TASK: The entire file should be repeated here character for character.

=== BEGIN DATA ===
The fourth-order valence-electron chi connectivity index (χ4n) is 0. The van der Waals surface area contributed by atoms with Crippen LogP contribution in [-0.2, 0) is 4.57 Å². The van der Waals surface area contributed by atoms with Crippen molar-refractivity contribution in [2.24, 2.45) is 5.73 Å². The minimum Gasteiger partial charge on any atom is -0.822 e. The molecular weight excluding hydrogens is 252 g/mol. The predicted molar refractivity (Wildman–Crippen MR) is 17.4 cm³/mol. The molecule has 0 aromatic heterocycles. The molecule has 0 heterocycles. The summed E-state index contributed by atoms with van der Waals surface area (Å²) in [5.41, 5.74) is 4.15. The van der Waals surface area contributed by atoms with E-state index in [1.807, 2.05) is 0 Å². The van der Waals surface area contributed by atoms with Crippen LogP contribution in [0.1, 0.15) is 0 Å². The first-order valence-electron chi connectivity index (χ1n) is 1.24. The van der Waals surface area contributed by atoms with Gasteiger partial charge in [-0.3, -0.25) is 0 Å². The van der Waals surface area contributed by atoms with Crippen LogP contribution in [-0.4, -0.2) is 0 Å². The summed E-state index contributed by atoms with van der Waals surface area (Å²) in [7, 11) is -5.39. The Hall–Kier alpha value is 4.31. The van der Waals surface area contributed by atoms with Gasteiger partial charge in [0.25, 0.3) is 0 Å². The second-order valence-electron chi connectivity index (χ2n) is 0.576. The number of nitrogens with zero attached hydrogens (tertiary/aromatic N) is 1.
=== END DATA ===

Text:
The fourth-order valence-electron chi connectivity index (χ4n) is 0. The van der Waals surface area contributed by atoms with Crippen LogP contribution in [-0.2, 0) is 4.57 Å². The van der Waals surface area contributed by atoms with Crippen molar-refractivity contribution in [2.24, 2.45) is 5.73 Å². The minimum Gasteiger partial charge on any atom is -0.822 e. The molecular weight excluding hydrogens is 252 g/mol. The predicted molar refractivity (Wildman–Crippen MR) is 17.4 cm³/mol. The molecule has 0 aromatic heterocycles. The molecule has 0 heterocycles. The summed E-state index contributed by atoms with van der Waals surface area (Å²) in [5.41, 5.74) is 4.15. The van der Waals surface area contributed by atoms with E-state index in [1.807, 2.05) is 0 Å². The van der Waals surface area contributed by atoms with Crippen LogP contribution in [0.1, 0.15) is 0 Å². The first-order valence-electron chi connectivity index (χ1n) is 1.24. The van der Waals surface area contributed by atoms with Gasteiger partial charge in [-0.3, -0.25) is 0 Å². The van der Waals surface area contributed by atoms with Crippen LogP contribution in [-0.4, -0.2) is 0 Å². The summed E-state index contributed by atoms with van der Waals surface area (Å²) in [7, 11) is -5.39. The Hall–Kier alpha value is 4.31. The van der Waals surface area contributed by atoms with Gasteiger partial charge in [0.25, 0.3) is 0 Å². The second-order valence-electron chi connectivity index (χ2n) is 0.576. The number of nitrogens with zero attached hydrogens (tertiary/aromatic N) is 1.